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Latest University of California, San Francisco Stories

2012-05-31 11:52:07

After being infected with SIV, rhesus macaques that had more of a certain type of immune cell in their gut than others had much lower levels of the virus in their blood, and for 6 months after infection were better able to control the virus After being infected with simian immunodeficiency virus (SIV) in a laboratory study, rhesus macaques that had more of a certain type of immune cell in their gut than others had much lower levels of the virus in their blood, and for six months after...

2012-05-24 23:17:22

UCSF scientists aim to use embryonic stem cells for treatment Chronic pain, by definition, is difficult to manage, but a new study by UCSF scientists shows how a cell therapy might one day be used not only to quell some common types of persistent and difficult-to-treat pain, but also to cure the conditions that give rise to them. The researchers, working with mice, focused on treating chronic pain that arises from nerve injury -- so-called neuropathic pain. In their study, published...

Arthritis Drug Powerful Against Human Dysentery
2012-05-22 07:38:01

Connie K. Ho for RedOrbit.com Every year, 50 million people throughout the world contract amebiasis through contaminated food or water. With this shocking statistic, it is considered the third leading cause of illness and the fourth leading cause of death due to protozoan infection on a global basis. A collaborative project by researchers from the University of California, San Francisco (UCSF), the University of California, San Diego (UCSD), and Wake Forest Medical School recently...

2012-05-15 09:29:18

Groundbreaking 10-year UCSF research examines causes of death among HIV patients in San Francisco What is the connection, if any, between sudden cardiac death and people with HIV/AIDS? And can that knowledge help prolong their lives? In a comprehensive, 10-year UCSF study, researchers found patients with HIV/AIDS suffered sudden cardiac death at a rate four times higher than the general population. "As part of my ongoing research in 2010, we were looking at every instance of sudden...

2012-05-14 15:25:41

UCSF-led team lays out 10-year roadmap to fight the disease Major depressive episodes can be prevented, and to help ensure that they are, the health care system should provide routine access to depression-prevention interventions, just as patients receive standard vaccines, according to a new article co-authored by UCSF researcher Ricardo F. Muñoz, PhD. The article builds on a 2009 Institute of Medicine report on prevention of mental, emotional and behavioral disorders,...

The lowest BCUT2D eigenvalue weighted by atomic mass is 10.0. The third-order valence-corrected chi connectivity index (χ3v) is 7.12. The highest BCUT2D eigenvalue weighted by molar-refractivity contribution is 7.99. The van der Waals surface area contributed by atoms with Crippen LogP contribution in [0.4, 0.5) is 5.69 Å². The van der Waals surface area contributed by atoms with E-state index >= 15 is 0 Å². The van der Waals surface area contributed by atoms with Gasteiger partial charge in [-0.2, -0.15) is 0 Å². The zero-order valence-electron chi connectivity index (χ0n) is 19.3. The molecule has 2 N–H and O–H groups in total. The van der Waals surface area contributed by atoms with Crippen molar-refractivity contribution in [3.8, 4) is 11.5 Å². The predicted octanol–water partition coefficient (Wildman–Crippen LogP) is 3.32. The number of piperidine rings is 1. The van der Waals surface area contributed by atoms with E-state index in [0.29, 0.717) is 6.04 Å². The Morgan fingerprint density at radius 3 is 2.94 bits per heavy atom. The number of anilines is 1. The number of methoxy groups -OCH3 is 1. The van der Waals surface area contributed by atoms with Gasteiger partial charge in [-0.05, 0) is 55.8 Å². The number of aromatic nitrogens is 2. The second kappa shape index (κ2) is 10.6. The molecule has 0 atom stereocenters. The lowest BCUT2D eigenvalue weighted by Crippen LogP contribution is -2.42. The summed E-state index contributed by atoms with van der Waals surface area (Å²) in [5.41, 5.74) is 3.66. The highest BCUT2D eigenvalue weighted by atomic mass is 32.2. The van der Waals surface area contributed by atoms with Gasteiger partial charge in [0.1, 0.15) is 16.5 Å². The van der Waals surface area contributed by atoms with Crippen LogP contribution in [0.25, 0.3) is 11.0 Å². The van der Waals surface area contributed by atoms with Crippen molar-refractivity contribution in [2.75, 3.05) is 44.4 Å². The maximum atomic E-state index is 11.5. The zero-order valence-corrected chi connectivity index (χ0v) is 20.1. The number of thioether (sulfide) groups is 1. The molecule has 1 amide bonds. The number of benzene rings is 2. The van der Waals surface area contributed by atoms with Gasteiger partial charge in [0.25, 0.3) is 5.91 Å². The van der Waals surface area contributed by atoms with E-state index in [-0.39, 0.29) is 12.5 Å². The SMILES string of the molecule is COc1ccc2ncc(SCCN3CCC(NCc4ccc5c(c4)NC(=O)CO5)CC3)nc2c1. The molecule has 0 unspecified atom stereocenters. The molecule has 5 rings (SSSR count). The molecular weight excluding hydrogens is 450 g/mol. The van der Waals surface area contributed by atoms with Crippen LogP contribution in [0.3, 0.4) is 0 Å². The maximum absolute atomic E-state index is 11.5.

2012-05-04 12:28:07

An extensive UCSF study questions previous study's analytic methods A popular smoking cessation medication has been under a cloud of suspicion ever since the Canadian Medical Association Journal (CMAJ) published a study in July 2011 reporting "risk of serious adverse cardiovascular events associated with varenicline." Varenicline, also known as Chantix, blocks the pleasant effects of nicotine on the smoker's brain and lessens nicotine withdrawal symptoms. UCSF researchers, however,...

2012-05-03 15:51:04

The smoking cessation drug varenicline significantly reduced alcohol consumption in a group of heavy-drinking smokers, in a study carried out by researchers at the Ernest Gallo Clinic and Research Center at the University of California, San Francisco. “Alcohol abuse is a huge problem, and this is a big step forward in identifying a potential new treatment,” said senior author Howard L. Fields, MD, PhD, professor of neurology and director of the Wheeler Center for the...

Rats Recall Past To Make Daily Decisions
2012-05-03 12:50:35

Image Credit: Photos.com UCSF study offers path for studying learning, decision-making, PTSD UCSF scientists have identified patterns of brain activity in the rat brain that play a role in the formation and recall of memories and decision-making. The discovery, which builds on the team's previous findings, offers a path for studying learning, decision-making and post-traumatic stress syndrome. The researchers previously identified patterns of brain activity in the rat...

2012-05-02 20:54:25

UCSF Visualization Shows Why Immune System Fails to Kill Tumors in Mice A pioneering approach to imaging breast cancer in mice has revealed new clues about why the human immune system often fails to attack tumors and keep cancer in check. This observation, by scientists at the University of California, San Francisco (UCSF), may help to reveal new approaches to cancer immunotherapy. Published in the journal Cancer Cell last month, the work shows that the body's natural defenses trip over...


Word of the Day
omphalos
  • The navel or umbilicus.
  • In Greek archaeology: A central boss, as on a shield, a bowl, etc.
  • A sacred stone in the temple of Apollo at Delphi, believed by the Greeks to mark the 'navel' or exact center-point of the earth.
'Omphalos' comes from the ancient Greek.
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